It is hardly the fault of Campari Group that the coronavirus has effectively shut down the Italian on-premise and disrupted international travel. But, the group is very clearly facing the consequences.

In Q1 results released yesterday, Campari’s Italy sales were down just 1% compared to last year. However, when judged against the same quarter in 2019, the country’s sales plunged 25%. The company’s domestic operations rely on the on-premise, especially for Aperol, which in Q1 delivered flat growth globally because of the challenges in Italy.

For analysts, Campari’s travails at home are both bad and good news. Barclays analyst Laurence Whyatt highlighted the high-margin nature of Italy for Campari, warning that a continuation of problems in the country “will likely lead to margin declines”. According to Jefferies analyst Edward Mundy, though, Campari will arguably benefit more than any other spirits group from the eventual reopening of the on-premise, whether in Italy or elsewhere.

“Whilst the pace of recovery may vary depending on when restrictions are lifted and vaccine roll-out, we would expect strong consumer demand for social experiences and conviviality in the on-trade,” Mundy said.

The same could be said for the Global Travel Retail channel, although Campari is far from the only distiller looking forward to the channel reopening fully. All major distillers have a lot invested in duty free.

For Campari, Q1 GTR sales were down 39%, in line with results from Pernod Ricard and other leading GTR alcohol brand owners. No one knows when the channel will recover from the pandemic, but for spirits its return can’t come quickly enough.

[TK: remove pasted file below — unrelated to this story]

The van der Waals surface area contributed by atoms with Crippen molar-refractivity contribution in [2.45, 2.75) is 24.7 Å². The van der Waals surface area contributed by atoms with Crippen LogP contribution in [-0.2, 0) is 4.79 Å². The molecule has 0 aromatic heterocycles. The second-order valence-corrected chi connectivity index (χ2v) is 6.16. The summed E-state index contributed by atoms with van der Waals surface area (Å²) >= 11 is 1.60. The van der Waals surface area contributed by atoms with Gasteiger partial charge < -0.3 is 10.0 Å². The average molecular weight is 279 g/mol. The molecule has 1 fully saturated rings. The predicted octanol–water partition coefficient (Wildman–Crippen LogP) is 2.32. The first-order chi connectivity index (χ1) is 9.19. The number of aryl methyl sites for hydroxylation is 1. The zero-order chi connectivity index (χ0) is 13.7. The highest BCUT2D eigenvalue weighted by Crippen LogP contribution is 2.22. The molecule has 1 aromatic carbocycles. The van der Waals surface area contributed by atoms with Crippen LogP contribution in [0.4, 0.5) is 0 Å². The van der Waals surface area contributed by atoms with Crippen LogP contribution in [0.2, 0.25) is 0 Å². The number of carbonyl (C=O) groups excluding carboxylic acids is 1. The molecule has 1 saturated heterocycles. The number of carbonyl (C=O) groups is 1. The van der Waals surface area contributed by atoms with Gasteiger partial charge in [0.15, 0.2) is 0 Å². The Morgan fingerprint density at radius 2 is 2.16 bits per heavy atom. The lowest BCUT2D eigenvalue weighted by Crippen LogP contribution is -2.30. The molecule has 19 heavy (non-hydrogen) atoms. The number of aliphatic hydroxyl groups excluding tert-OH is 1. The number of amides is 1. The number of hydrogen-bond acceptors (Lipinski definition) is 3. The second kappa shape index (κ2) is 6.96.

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As for the unequivocal bright spots in Campari’s Q1, an overall group sales increase of 18% may have been boosted by easier comparatives and an early Easter, but stripping those effects away, the group can still be pleased with a strong performance. Bernstein analyst Trevor Stirling describes Q1 as showing an “exceptionally strong” top-line recovery marred only by a drag on gross margins. It was, said Stirling, “a massive beat at the underlying level”.

Meanwhile, Jefferies’ Mundy suggests Campari is in better shape coming out of the pandemic than before, thanks to consumers getting a taste for home-cocktail making. Pointing to Campari’s ownership of the base ingredients of more than 90% of the most popular serves, Munday said the cocktail boom “sets up [Campari] favourably both for the on-trade bounceback as well as longer-term consumption habits at home”.

This may also play into Campari’s thinking behind its newly-announced ‘Rare’ division, a sales unit targetting high-net-worth individuals. Not much detail was given on the concept other than it aims to turn Campari into a “top purveyor” of luxury alcohol in the US and other key markets.

Mundy, however, believes it could bring about more of Campari’s signature swoops for “dusty, unloved brands” bought at just the right time. The analyst may be referring to Campari’s acquisition of Wild Turkey, which the Italian group acquired in 2009 for US$575m from Pernod Ricard before the Bourbon boom. Campari could also point to its canny purchases of Aperol, Averna and Grand Marnier.

The new Rare division, says Mundy, gives Campari a reason to dip back into M&A and pull off another coup. Meanwhile, the group can further premiumise existing brands as it adjusts to the post-COVID marketplace.

If the analysts are correct, Campari can look forward to the coming year with plenty of optimism, despite those clouds in Italy and GTR.

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